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I think I could really do a bunch of work for this division of Johnson and Johnson.

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And she's gonna be like, you know what?

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You've done such a great job with this so far.

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Let me introduce you to those people.

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Okay.

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Hello, warm introduction.

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Amazing, right?

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So how does the company determine whether they qualify for a certification?

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The ownership is pretty clear.

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Cut.

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51% or more, do you own it or not?

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Now it could be one person, two people, et cetera.

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So if you own, it's like I own the company 50%.

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I have a female business partner, the other 50%.

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So we are a hundred percent let own.

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But let's say for example, you own the company, but you're

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like, I don't wanna work.

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I just wanna own stuff.

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I don't wanna work.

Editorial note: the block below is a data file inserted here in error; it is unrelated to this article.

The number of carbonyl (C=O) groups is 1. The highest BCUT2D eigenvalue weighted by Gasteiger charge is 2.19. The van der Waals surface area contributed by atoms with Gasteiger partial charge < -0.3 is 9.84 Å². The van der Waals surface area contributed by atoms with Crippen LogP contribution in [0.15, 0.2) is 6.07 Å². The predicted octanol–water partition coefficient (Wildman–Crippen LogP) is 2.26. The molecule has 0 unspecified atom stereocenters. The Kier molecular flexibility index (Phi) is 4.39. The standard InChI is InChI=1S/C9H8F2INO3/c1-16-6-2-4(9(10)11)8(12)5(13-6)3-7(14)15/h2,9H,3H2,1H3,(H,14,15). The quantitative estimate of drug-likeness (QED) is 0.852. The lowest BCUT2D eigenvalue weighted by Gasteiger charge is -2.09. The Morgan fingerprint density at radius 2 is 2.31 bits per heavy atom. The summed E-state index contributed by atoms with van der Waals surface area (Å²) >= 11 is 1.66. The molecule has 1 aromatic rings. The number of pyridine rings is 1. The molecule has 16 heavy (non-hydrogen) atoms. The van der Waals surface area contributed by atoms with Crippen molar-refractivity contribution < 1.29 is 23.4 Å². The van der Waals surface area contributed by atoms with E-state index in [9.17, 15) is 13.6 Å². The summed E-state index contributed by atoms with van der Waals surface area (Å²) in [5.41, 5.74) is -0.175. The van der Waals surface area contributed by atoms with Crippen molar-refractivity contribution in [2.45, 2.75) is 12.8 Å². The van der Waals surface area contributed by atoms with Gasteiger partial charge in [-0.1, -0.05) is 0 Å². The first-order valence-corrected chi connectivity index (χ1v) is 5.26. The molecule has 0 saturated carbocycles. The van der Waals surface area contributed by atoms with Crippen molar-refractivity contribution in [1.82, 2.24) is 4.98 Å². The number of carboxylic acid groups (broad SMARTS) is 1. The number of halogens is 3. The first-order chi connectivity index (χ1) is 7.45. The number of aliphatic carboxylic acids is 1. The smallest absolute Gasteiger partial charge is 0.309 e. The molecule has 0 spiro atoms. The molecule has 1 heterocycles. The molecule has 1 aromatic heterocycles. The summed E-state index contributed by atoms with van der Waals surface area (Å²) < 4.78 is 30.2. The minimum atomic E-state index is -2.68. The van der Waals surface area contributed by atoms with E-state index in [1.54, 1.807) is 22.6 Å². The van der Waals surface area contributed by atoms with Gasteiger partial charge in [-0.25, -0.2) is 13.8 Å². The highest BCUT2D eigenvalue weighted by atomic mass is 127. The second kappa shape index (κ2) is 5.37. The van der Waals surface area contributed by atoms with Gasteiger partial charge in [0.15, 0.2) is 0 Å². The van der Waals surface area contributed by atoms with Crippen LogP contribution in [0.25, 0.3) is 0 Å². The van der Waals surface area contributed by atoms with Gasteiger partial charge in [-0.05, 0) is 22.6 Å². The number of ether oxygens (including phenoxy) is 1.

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So you could be like, Hey Heather, will you run my company for me?

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Totally fine.

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Cause you own the company a hundred percent.

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You're at least 51%, right?

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And then that you hired me to run the company.

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And as a female, as a woman, that means that we are now meeting that second

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eligible requirement, which is operation.

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Does a female or do females run the company on a daily basis?

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And do they have the highest ranking title in the company

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per the governing documents?

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Oh, now that part gets a little tricky sometimes because I'm

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gonna give you a little quiz.

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I love to give this quiz and I do webinars.

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Is in a corporation.

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Okay.

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That not an llc, but a corporation.

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Yep.

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I'm an S corp.

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So for, you're an S corp.

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Okay.

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So that's actually a tax designation, not a legal designation.

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Okay.

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But per your corporation in the majority, 98% of templated bylaws, what

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is the highest title in the company?

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What would you say?

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Uh, founder or president?

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So no one's ever said found it before.

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That's interesting.

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It's actually president.

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You're correct.

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Okay.

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But most people actually say ceo.